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Germany's latest political scandal is directly tied to the coronavirus pandemic: Two conservative politicians received kickbacks for brokering mask deals. For their parties, the timing could scarcely be worse.
Two politicians are accused of receiving six-figure kickbacks after recommending manufacturers of facemasks to the federal government
The scandal engulfing Angela Merkel's conservative bloc comes at an unfortunate time for the Christian Democrats (CDU): On Sunday, state elections will take place in Baden-Württemberg and Rhineland-Palatinate.
The Bundestag members Nikolas Löbel, of the CDU, and Georg Nüsslein, of the allied Bavarian Christian Social Union (CSU), have both resigned from their respective parties. after being accused of receiving six-figure kickbacks for recommending manufacturers of masks to the federal government or of brokering business between companies as part of the drive to acquire more masks.
Roughly a year ago, early in the pandemic, masks were in short supply and at a premium — prices went through the roof briefly. At this point, there was quick money to be made on the back of a crisis. German prosecutors are investigating both politicians.
Löbel, from Mannheim, quit the CDU and also gave up his seat in the Bundestag. Speaking to the conservative daily Die Welt, he admitted to having made an error.
"As a member of the Bundestag, and particularly in the specific backdrop of the pandemic, I should have conducted my commercial dealings with greater sensitivity," Löbel said. He is suspected of having received €250,000 ($297,000) in kickbacks.
But Nüsslein is adopting a different take on things. He has quit Bavaria's CSU parliamentary party while saying he intends to retain his seat as an independent for now, to the fury of some CSU colleagues.
Markus Blume, the general secretary of the CSU, told ARD television that he was relieved by Nüsslein's quitting: "This step was unavoidable, also to limit the damage on the party itself."
The opposition does not seem satisfied by the two parliamentarians falling on their swords. For the Green party co-chair Robert Habeck, the scandal's tied to the 15 long years in power for the CDU/CSU led by Angela Merkel. For Habeck, especially a year ago with the pandemic ramping up, CDU Health Minister Jens Spahn was the first port of call for many companies thinking they could help.
And, of course, conservative politicians tend to have a better line for business contacts than politicians of other stripes.
"Secondly, though, there is simply a particular closeness to economic activity and a lacking conscience on whether financial transactions are perhaps not appropriate," Habeck said.
The mask scandal does hark back, among other things, to the difficulties faced by the CDU parliamentarian Philipp Amthor. Up until May 2019, he was active for Augustus Intelligence, lobbying CDU Economy Minister Peter Altmaier and other politicians on the US company's behalf.
The 29-year-old politician initially insisted that he'd been paid no salary. But gradually, he had to concede that, yes, he had received stock options in the company worth up to $250,000. He also accepted help with travel expenses.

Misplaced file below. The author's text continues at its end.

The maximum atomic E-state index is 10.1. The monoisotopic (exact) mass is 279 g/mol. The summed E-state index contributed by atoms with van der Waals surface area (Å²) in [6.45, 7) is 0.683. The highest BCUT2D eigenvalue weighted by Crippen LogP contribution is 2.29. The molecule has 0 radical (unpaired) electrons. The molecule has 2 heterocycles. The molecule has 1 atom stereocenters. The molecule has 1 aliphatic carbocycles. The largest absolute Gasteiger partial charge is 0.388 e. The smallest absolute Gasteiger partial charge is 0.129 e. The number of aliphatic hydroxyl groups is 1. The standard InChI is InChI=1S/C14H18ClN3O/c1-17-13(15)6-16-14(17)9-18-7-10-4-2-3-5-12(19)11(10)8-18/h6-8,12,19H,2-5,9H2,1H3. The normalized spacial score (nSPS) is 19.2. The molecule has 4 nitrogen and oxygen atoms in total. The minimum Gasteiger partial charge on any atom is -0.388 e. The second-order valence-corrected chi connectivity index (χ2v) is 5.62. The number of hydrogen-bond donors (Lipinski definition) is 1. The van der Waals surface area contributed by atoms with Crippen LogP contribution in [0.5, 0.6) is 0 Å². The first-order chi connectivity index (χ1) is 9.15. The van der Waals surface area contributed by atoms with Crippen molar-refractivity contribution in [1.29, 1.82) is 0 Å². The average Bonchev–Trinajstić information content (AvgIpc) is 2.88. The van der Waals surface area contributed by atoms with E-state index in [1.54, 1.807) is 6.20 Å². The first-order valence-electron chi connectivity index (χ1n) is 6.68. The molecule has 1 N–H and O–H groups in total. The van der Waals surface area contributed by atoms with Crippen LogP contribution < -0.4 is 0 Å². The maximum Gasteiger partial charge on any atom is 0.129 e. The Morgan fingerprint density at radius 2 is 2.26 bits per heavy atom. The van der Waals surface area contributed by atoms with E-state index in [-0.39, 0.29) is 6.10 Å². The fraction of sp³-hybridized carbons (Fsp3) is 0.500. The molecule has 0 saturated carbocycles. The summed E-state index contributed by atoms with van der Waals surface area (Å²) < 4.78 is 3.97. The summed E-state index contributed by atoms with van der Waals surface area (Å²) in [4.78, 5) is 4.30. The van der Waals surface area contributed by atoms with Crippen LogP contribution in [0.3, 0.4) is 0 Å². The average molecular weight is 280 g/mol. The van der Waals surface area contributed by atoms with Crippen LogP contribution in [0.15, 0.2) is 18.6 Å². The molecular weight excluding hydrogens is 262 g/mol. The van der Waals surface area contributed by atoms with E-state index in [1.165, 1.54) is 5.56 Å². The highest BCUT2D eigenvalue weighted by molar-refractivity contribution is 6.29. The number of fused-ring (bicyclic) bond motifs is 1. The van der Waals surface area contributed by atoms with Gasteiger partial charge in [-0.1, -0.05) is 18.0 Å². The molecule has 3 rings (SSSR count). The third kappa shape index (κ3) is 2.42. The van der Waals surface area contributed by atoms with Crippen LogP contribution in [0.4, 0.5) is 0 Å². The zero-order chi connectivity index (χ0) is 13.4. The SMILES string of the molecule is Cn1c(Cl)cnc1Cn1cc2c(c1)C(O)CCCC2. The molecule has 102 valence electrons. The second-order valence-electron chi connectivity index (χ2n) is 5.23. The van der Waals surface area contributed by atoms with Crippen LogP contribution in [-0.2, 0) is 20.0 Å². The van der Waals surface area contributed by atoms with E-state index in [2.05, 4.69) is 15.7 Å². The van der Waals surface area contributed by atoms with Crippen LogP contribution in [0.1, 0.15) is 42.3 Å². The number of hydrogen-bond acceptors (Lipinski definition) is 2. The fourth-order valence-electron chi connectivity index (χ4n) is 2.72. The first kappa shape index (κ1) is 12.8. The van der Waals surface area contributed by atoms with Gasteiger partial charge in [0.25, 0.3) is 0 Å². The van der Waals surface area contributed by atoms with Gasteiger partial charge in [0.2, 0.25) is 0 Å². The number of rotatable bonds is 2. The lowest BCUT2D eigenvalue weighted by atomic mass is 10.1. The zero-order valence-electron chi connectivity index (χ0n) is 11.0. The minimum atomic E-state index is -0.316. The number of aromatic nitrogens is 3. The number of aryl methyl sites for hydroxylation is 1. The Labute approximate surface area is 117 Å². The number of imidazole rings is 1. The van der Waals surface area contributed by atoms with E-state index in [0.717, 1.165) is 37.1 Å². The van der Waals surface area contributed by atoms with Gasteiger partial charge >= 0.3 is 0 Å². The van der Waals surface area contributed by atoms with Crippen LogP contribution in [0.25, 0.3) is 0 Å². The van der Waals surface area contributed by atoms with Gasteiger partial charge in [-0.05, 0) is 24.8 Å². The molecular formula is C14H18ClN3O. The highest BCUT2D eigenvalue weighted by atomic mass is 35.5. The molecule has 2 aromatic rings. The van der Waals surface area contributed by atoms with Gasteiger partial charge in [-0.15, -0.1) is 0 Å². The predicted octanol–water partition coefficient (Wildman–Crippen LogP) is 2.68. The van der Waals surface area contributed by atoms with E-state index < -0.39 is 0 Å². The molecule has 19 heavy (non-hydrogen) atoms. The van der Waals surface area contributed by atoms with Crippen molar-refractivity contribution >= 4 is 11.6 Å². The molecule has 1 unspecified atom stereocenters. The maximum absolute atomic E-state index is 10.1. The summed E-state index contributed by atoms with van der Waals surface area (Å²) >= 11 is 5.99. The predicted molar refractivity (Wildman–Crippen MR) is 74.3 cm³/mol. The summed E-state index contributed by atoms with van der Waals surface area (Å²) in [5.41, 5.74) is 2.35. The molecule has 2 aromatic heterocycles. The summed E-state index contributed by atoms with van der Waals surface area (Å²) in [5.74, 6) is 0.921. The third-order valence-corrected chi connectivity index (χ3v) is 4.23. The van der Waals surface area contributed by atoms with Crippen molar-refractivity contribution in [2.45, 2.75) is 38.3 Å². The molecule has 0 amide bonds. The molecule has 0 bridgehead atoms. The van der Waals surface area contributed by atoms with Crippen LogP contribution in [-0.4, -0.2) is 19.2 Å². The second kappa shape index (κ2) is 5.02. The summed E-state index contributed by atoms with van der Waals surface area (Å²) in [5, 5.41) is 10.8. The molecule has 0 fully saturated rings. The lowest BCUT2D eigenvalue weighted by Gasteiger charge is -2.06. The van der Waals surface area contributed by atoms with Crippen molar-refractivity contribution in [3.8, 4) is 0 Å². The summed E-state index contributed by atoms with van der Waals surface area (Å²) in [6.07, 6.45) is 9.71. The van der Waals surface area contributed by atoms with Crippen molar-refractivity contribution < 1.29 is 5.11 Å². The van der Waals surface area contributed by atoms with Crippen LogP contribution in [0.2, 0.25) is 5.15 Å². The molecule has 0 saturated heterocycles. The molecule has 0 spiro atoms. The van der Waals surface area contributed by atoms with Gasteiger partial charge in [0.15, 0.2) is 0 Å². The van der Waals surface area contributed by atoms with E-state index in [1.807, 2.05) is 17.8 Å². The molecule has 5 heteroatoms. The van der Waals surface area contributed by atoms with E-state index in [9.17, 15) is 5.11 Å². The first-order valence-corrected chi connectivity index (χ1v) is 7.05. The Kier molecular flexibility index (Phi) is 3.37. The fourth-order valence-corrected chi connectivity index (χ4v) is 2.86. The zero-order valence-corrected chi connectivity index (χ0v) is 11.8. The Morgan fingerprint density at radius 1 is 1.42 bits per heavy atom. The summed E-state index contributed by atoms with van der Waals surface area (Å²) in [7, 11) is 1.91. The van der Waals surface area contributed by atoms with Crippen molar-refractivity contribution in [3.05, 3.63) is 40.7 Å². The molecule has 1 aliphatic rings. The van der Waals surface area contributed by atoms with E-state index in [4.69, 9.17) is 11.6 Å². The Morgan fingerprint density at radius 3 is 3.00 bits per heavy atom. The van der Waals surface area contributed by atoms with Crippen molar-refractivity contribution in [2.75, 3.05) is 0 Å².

Despite the reports, Amthor was appointed the top candidate for the CDU in the state of Mecklenburg-Western Pomerania.
The Social Democrats (SPD) have also weighed in with demands for conservative rivals and coalition allies.
"It must be incumbent on all democrats that greed and cronyism are given no chance in our parliament," SPD party co-chair Norbert Walter-Borjans said.
A transparency or lobbying register should help in the future to shed more light on the shadier areas where politics and business collide. Fundamentally, after a long period of arguing over the specifics, the CDU/CSU and the SPD now agree on this plan.
In the future, lobbyists will be required to sign a log and to give details on their employers or the companies that commissioned them. This will also apply to lobbyists seeking to influence ministries or the federal government. Previously, this extra step had faced resistance and was not included in an earlier draft of the plan.
The anti-corruption NGO Transparency International demands that certain forms of lobbying be outlawed altogether.
"The rules of procedure in the Bundestag need to be expanded and need to explicitly sanction certain forms of lobbying, as in the cases of Nüsslein and Löbel," Transparency's chairman in Germany, Hartmut Bäumer, told Funke Mediengruppe newspapers.
And the pro-business Free Democrats are not satisfied with these proposals. Party leader Christian Lindner is calling for an independent person to investigate the reports.
"A special investigator, so a former judge, should check behind the scenes whether everything that happened was legal — with access to the case files," Lindner told ARD. "Only after that should they inform us, and then the public."
The conservatives might have to brace themselves for further losses in Sunday's regional elections as a result of the scandals.
The increasing dissatisfaction with the government's pandemic handling, not least the slower start to vaccinating, had already led to losses for the CDU in recent weeks in two of Germany's most significant states.
This article has been translated from German.
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